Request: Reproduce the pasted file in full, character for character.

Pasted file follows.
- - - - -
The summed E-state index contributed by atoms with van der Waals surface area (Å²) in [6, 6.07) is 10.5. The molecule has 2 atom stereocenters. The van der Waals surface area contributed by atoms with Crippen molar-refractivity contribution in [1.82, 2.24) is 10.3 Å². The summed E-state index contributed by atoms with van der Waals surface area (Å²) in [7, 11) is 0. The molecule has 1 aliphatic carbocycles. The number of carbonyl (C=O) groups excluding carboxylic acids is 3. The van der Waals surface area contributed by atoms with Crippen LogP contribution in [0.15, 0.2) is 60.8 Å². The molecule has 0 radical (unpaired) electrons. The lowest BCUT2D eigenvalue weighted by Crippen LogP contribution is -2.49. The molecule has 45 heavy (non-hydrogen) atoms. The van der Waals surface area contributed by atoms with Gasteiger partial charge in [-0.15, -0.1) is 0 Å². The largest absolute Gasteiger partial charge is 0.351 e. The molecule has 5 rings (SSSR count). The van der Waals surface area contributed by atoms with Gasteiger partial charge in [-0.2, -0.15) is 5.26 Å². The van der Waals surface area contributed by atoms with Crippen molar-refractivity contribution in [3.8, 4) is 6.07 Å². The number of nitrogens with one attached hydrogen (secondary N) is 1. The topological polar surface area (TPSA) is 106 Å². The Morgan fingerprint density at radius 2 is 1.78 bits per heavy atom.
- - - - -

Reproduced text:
The summed E-state index contributed by atoms with van der Waals surface area (Å²) in [6, 6.07) is 10.5. The molecule has 2 atom stereocenters. The van der Waals surface area contributed by atoms with Crippen molar-refractivity contribution in [1.82, 2.24) is 10.3 Å². The summed E-state index contributed by atoms with van der Waals surface area (Å²) in [7, 11) is 0. The molecule has 1 aliphatic carbocycles. The number of carbonyl (C=O) groups excluding carboxylic acids is 3. The van der Waals surface area contributed by atoms with Crippen LogP contribution in [0.15, 0.2) is 60.8 Å². The molecule has 0 radical (unpaired) electrons. The lowest BCUT2D eigenvalue weighted by Crippen LogP contribution is -2.49. The molecule has 45 heavy (non-hydrogen) atoms. The van der Waals surface area contributed by atoms with Gasteiger partial charge in [-0.15, -0.1) is 0 Å². The largest absolute Gasteiger partial charge is 0.351 e. The molecule has 5 rings (SSSR count). The van der Waals surface area contributed by atoms with Gasteiger partial charge in [-0.2, -0.15) is 5.26 Å². The van der Waals surface area contributed by atoms with Crippen molar-refractivity contribution in [3.8, 4) is 6.07 Å². The number of nitrogens with one attached hydrogen (secondary N) is 1. The topological polar surface area (TPSA) is 106 Å². The Morgan fingerprint density at radius 2 is 1.78 bits per heavy atom.